As the situation spiralled into a near-humanitarian crisis, Union Minister DV Sadananda Gowda and former prime minister HD Deve Gowda offered to mediate.

The Janata Dal (Secular) patriarch reportedly said this was no “time to settle political scores”.

In response, Karnataka Chief Minister BS Yeddyurappa said any decision amounting to opening the border “would invite death.” 

Yet, the move reflected the bad blood between the BJP-led Karnataka government and the CPI(M)-led Kerala government. 

Karnataka BJP chief Nalin Kumar Kateel, who also represents Dakshina Kannada in the Lok Sabha, tweeted on April 2: “Kerala government takes pride in its model, but when it comes to healthcare, it depends on another state. This is unfortunate.”

The tweet triggered a campaign purportedly aimed at denting Kerala’s image as an achiever in development indexes. An older tweet by Communist Party India (Maoist) inviting Uttar Pradesh Chief Minister Yogi Adityanath to learn from Kerala’s healthcare achievements was rubbed in. 

Pratap Simha, who represents Mysuru in Lok Sabha, accused Kerala of sneaking labourers out of the state in vegetable trucks.

Karnataka tread a thin line between politicising the pandemic and protecting their regional interest, A Narayana, professor of public policy at the Azim Premji University in Bengaluru, said.

“All states have closed their borders as a matter of emergency because they don’t want to strain their health facilities. However, this is not the right time to question Kerala’s dependence on Mangaluru for their health needs,” he said.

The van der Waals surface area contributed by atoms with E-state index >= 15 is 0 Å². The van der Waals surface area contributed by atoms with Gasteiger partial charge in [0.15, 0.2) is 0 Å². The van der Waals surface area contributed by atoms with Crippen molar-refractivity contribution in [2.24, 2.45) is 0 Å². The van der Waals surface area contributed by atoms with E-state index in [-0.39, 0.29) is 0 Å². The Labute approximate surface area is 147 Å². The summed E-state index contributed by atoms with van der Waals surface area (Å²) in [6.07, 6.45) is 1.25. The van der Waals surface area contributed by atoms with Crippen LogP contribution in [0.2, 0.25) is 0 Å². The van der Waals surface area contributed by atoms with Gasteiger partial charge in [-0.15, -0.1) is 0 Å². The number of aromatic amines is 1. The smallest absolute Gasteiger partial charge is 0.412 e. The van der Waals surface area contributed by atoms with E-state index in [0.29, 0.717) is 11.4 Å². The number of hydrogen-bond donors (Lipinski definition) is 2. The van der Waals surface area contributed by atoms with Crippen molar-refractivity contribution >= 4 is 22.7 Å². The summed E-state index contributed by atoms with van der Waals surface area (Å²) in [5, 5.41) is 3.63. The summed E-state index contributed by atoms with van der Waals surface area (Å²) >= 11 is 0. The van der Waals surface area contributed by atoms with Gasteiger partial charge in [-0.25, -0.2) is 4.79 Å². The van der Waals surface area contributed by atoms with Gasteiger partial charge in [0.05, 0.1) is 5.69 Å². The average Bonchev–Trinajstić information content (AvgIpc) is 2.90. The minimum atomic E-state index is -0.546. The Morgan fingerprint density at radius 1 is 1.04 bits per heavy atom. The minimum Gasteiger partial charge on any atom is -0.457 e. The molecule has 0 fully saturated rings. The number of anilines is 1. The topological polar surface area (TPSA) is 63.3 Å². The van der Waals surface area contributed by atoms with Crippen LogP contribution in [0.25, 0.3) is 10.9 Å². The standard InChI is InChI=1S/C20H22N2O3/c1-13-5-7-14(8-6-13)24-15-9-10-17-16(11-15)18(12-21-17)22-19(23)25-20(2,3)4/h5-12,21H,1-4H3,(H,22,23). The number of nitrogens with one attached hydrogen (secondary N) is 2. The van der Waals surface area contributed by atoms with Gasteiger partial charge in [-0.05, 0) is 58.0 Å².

The political analyst said the barbs were part of a strategy aimed at BJP supporters on either side of the border. “While keeping their supporters in south Karnataka happy, BJP has to justify their act of closing the border to their supporters in Kerala.”

Narayana said his hometown Kasaragod was as dependent on Mangaluru as northern districts of Karnataka were on Hyderabad or Pune for their essential needs.

Borders a blur

Mangaluru has, for long, drawn patients from south India, especially north Kerala, owing to its robust healthcare system. The borders between Kasaragod and Mangalore — where Malayalam, Kannada, Konkani and Tulu speakers mingled — became blurry with time.

Many of them spoke at least three languages. Just about an hour’s drive from each other, the two towns knit a close web. 

The people of Kasaragod have a shared history with Mangaluru and south Karnataka predating independence, according to Kasaragod legislator NA Nellikkunu.

Kasaragod and Mangaluru were under the Madras presidency till they were annexed to new states of Kerala and Mysore (later Karnataka) in 1956. “When it comes to healthcare needs, every family in Kasaragod has family doctors based in Mangaluru,” he said.

Nellikunnu claimed that the Dakshina Kannada administration’s decision to ferry all patients to one hospital was wrong since the majority from Kerala were follow-up patients with specific doctors who knew their case history better. 

Kasaragod Medical Officer AV Ramdas said government hospital facilities were equipped to handle extra patients. “We have increased dialysis shifts in three block hospitals,” he said.

Meanwhile, Kerala has been more lenient with border controls. The state opened its border for residents of a Karnataka village lying close to Kerala’s Wayanad district to seek medical treatment.

“Arrangements have been made for people from Karnataka and Tamil Nadu border regions to seek treatment at hospitals in Wayanad district. These include those from Bairakuppa and Machur in Karnataka and Pandalur and Gudalur in Tamil Nadu. At least 29 people have come from Bairakuppa and 44 from Tamil Nadu to hospitals in Wayanad,” the Kerala Chief Minister said during a press briefing.